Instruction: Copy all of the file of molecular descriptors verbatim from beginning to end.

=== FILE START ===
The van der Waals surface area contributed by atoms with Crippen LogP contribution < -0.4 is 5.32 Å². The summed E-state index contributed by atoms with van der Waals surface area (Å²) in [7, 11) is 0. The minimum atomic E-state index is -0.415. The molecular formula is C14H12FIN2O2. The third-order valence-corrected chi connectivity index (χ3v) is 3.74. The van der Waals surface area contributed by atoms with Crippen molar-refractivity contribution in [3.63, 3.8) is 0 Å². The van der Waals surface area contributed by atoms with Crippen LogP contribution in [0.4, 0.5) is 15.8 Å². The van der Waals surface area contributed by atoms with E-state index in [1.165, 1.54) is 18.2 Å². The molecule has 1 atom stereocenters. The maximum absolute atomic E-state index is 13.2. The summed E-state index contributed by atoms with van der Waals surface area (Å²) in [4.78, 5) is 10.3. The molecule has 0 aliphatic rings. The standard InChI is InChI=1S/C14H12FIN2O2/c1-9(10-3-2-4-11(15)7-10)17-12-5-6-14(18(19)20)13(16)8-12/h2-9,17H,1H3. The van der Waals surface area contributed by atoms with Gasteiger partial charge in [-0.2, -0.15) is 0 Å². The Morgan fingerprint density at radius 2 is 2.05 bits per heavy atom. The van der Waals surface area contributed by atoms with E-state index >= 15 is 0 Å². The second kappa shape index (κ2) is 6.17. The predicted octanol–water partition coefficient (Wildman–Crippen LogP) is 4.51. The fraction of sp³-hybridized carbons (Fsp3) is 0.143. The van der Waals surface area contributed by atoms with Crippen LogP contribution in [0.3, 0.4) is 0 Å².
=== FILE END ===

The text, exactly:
The van der Waals surface area contributed by atoms with Crippen LogP contribution < -0.4 is 5.32 Å². The summed E-state index contributed by atoms with van der Waals surface area (Å²) in [7, 11) is 0. The minimum atomic E-state index is -0.415. The molecular formula is C14H12FIN2O2. The third-order valence-corrected chi connectivity index (χ3v) is 3.74. The van der Waals surface area contributed by atoms with Crippen molar-refractivity contribution in [3.63, 3.8) is 0 Å². The van der Waals surface area contributed by atoms with Crippen LogP contribution in [0.4, 0.5) is 15.8 Å². The van der Waals surface area contributed by atoms with E-state index in [1.165, 1.54) is 18.2 Å². The molecule has 1 atom stereocenters. The maximum absolute atomic E-state index is 13.2. The summed E-state index contributed by atoms with van der Waals surface area (Å²) in [4.78, 5) is 10.3. The molecule has 0 aliphatic rings. The standard InChI is InChI=1S/C14H12FIN2O2/c1-9(10-3-2-4-11(15)7-10)17-12-5-6-14(18(19)20)13(16)8-12/h2-9,17H,1H3. The van der Waals surface area contributed by atoms with Gasteiger partial charge in [-0.2, -0.15) is 0 Å². The Morgan fingerprint density at radius 2 is 2.05 bits per heavy atom. The van der Waals surface area contributed by atoms with E-state index >= 15 is 0 Å². The second kappa shape index (κ2) is 6.17. The predicted octanol–water partition coefficient (Wildman–Crippen LogP) is 4.51. The fraction of sp³-hybridized carbons (Fsp3) is 0.143. The van der Waals surface area contributed by atoms with Crippen LogP contribution in [0.3, 0.4) is 0 Å².